Jul 18, 2020

LET’S DISH! Let’s Talk About Cherries

By MaryAnn Miano

Pretty, pink cherry blossoms in spring are beautiful to see, but the fruit they produce in summertime is, well, the cherry on top! Cherries are actually related to fruits such as plums, apricots, peaches and almonds. There are two types of cherries – the sweet and the sour. The sweet cherries we eat raw, but the sour cherries are highly prized for making preserves and cherry pies.

The popular Bing cherry proliferates in the summer. Sweet cherries are picked ripe, ruby-red, tender-skinned and juicy. Bings are large and heart-shaped with a dark, cleft-like skin and white flesh.

Sour cherries produce outstanding pies, cobblers and tarts. They are also the cherry of choice used in jellies, jams, wines and brandies. Most are sold to processors for canning. Easily pitted due to thinner skins, they are ready to be used for baking during late July. Sour cherries come in an array of colors and color combinations. There are those with dark juice and some that are colorless. The taste can be sour, acidic, tart or semi-sweet. Look for a firm and juicy flesh.

Cherries make a great snack. The darker red the skin, the sweeter, while the lighter red skins are generally tarter. Once you begin to eat cherries, you will find them to be quite addictive!

Cherries offer a wonderful dose of antioxidant power, anthocyanins, elagic acid and a little bit of vitamin C. Rinse a bunch of cherries in cold water and snack to your heart’s content. One cup of sweet, pitted cherries is only 97 calories. Try the following recipes for a cheery cherry summertime dessert:





2 cups fresh or frozen unsweetened pitted tart red cherries

1 cup fresh or frozen unsweetened blueberries

Cherry juice or water (about 2 cups)

1 cup all-purpose flour

1 cup whole wheat flour

2 teaspoons baking powder

¼ teaspoon salt

½ cup butter, softened

1 cup granulated sugar

¾ cup milk

½ to ¾ cup granulated sugar

Powdered sugar (optional)

Ice cream or light cream (optional)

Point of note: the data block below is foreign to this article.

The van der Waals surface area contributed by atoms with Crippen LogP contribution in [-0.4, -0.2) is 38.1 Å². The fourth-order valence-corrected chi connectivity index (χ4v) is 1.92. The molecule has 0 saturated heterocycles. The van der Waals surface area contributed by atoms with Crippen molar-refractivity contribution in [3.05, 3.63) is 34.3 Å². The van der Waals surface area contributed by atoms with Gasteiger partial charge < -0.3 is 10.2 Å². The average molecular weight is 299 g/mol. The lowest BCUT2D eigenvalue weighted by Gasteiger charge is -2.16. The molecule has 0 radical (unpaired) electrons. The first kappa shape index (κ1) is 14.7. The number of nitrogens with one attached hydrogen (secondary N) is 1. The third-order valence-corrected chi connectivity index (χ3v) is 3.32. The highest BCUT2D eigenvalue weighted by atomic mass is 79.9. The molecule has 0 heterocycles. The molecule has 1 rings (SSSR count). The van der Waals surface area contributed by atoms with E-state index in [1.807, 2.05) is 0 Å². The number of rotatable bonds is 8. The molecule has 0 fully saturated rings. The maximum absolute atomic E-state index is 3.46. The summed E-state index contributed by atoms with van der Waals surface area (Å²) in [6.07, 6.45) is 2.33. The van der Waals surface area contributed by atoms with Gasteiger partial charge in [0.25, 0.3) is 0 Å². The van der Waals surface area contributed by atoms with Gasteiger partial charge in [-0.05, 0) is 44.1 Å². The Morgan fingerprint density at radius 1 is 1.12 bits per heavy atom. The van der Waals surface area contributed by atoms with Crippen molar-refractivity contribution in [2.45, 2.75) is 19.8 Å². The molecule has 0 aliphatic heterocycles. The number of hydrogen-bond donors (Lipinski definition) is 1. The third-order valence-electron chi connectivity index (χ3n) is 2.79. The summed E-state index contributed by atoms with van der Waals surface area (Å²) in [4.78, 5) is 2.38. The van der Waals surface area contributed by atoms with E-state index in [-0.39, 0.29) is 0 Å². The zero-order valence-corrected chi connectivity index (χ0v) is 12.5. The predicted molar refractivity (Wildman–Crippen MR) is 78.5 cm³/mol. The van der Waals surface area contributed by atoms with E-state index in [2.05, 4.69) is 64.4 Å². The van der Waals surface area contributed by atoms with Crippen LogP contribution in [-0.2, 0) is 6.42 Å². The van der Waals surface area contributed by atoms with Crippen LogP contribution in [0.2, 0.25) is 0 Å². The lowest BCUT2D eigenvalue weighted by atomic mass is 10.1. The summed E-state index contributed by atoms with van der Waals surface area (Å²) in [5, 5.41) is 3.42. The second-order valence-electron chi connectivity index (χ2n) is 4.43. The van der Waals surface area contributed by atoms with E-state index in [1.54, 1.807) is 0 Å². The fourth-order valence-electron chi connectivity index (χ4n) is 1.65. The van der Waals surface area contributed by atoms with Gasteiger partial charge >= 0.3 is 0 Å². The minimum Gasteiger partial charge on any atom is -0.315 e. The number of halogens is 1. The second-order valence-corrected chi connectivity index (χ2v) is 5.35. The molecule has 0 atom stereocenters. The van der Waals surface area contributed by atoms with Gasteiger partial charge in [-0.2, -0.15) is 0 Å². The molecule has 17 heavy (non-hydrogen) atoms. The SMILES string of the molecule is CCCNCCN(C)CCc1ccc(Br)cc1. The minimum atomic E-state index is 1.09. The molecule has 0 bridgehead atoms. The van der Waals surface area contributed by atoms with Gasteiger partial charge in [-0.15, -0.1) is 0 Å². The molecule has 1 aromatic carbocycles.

1. Thaw fruit, if frozen, then drain, reserving juice. Add enough cherry juice or water to fruit liquid to equal 2 cups. If using fresh fruit, measure 2 cups cherry juice or water. Set aside. Grease a 3-quart oval baking dish or 13x9x2 inch baking pan. Set aside.
  2. In a medium bowl, combine flours, baking powder and salt. Set aside. In a large mixing bowl, beat butter and 1 cup sugar with an electric mixer until fluffy; add flour mixture alternately with milk. Beat until smooth. Spread batter evenly over the bottom of prepared dish or pan.
  3. Sprinkle batter with cherries and blueberries. Sprinkle with remaining ½ to ¾ cup sugar, depending on sweetness of fruit. Pour the 2 cups of fruit juice or water mixture over fruit.
  4. Bake in a 350-degree oven for 40 to 45 minutes or until a wooden toothpick inserted in cake comes out clean. (Some of the fruit should sink toward bottom as the cake rises to the top.) Cool about 45 minutes. If desired, sprinkle lightly with powdered sugar; serve warm with ice cream or cream.





2 cups all-purpose flour

¼ teaspoon salt

¾ cup vegetable shortening

1 cup granulated sugar

1 large egg

1 teaspoon vanilla extract

1 ½ cups shredded coconut

One 10-ounce jar cherry preserves



  1. Preheat the oven to 350 degrees. Lightly grease a 13×9 inch baking pan.
  2. Combine the flour and salt.
  3. In a large bowl, cream the vegetable shortening and sugar. Beat in the egg. Beat in the vanilla extract. Gradually blend in the dry ingredients. Fold in the coconut.
  4. Press three-quarters of the dough evenly into the prepared baking pan. Spread the cherry preserves over the dough. Crumble the remaining dough over the preserves.
  5. Bake for 25 to 30 minutes, until firm and lightly colored on top. Cool in the pan on a wire rack before cutting into large or small bars.